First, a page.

• Communicate with your team: Make sure your current team knows who’s starting and when. Encourage employees to greet the new hire.

On the First Day

Create another onboarding checklist for you (as the employer) to complete during the first day. This is something that onboarding software, like CareerPlug, can help with or you can create your own. Here are a few things you may want to add:

  • Complete required paperwork
  • Set employee up in payroll
  • Share benefits information
  • Give an office/facility tour
  • Introduce to team
  • Review company mission, values, and goals 
  • Cover expectations and logistics
  • Review training plan

Provide your new hire with a schedule so they know what to expect for the day. This will vary wildly based on your business and the position, but here is an example that we use for our own onboarding at CareerPlug.

First Day Schedule

  • 10 a.m. – Welcome new hire + office tour
  • 10:15 a.m. – New hire paperwork
  • 11 a.m. – Meet with manager
    • Review job description
    • Review training plan
  • Noon – Team lunch
  • 1 p.m. – Orientation materials
    • Review company policies
    • Login to internal systems and complete tutorials
    • Meet with and shadow other team members
  • 5 p.m. – End of day

Remember New Hire Experience

All the work so far will not only keep you organized but will help create an early positive experience with your company. You want new employees to feel validated that they’ve made the right decision — accepting a job offer is a major life event for individuals and families. Don’t give them any reason to second-guess their choice.

Look for ways to go the extra mile with new hire onboarding that will impact your first impression. Have their desk set up for them ahead of time with a note of welcome from the team. Give them some company swag or a new hire welcome kit. Schedule a lunch with a tenured employee so they can learn about company history.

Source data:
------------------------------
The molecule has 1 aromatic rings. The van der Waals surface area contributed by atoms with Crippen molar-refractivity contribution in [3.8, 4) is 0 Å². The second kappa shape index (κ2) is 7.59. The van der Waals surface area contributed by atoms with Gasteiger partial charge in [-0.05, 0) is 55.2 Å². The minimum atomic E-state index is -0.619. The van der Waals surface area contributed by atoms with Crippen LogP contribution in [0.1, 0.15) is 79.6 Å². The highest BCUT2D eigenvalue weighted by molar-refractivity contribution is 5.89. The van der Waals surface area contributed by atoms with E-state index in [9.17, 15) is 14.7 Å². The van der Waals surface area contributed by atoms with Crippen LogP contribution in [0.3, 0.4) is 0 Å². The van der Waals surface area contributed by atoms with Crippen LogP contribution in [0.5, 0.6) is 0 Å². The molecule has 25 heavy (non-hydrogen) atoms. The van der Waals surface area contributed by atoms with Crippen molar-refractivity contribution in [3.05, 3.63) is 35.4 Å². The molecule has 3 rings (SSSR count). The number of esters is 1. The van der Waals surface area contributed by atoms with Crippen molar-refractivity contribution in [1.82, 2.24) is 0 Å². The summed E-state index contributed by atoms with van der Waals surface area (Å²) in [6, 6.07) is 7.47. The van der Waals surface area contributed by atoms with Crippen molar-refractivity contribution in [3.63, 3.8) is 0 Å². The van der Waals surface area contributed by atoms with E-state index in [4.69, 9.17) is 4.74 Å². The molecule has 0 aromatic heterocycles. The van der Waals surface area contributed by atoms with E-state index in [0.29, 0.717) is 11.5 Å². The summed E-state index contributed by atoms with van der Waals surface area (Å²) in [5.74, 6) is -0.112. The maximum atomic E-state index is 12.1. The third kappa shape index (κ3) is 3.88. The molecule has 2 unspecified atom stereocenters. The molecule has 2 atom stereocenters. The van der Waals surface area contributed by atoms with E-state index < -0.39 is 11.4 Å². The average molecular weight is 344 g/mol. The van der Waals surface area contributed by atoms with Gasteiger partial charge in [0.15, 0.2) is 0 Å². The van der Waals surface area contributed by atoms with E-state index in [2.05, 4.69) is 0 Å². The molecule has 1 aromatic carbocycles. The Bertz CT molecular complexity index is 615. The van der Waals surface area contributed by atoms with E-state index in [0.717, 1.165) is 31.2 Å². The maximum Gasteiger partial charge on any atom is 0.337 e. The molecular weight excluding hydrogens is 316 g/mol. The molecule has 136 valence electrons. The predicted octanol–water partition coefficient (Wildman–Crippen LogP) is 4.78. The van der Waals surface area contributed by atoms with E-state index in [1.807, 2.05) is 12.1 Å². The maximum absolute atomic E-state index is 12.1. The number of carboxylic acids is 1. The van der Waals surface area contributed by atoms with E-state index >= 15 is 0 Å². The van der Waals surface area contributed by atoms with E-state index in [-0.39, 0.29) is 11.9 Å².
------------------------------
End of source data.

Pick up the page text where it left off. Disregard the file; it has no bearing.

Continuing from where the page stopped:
Beyond the obvious steps to ramp in their role, think about how you can introduce new employees to your company culture.

At CareerPlug, our new hires go to lunch with our founder within their first few weeks to learn about how CareerPlug got started. We also have them watch an employee-made video on the first day that acts out funny bits of company history (like when an employee had to go dumpster diving for our only office key). It’s quirky, but it helps orient new hires to our culture (and gives them an easy conversation topic to talk with the team!).

Here are some other ideas:

  • Send a welcome package to the employee’s home before their first day with swag, a first-day schedule, and other onboarding information
  • Have a company all-hands meeting to introduce the new hire and let them share a little bit about themselves on the first day (or do this via email)
  • Designate a “welcome buddy” other than their direct manager so they have another point of contact for questions and feedback

Put yourself in their shoes: Ask yourself what would make you feel welcome and what has made you feel welcome at past jobs.

After the First Day

Future posts will cover creating training plans and identifying ways to reduce employee turnover. In the meantime, check out one of our popular resources to get you started: 30-60-90 Day Checklist.

Take Action:

  • Make sure you’re complying with federal and state requirements
  • Create a pre-first day and first-day checklist for yourself and the new hire
  • Identify one thing you can start doing to improve a new hire’s experience on the first day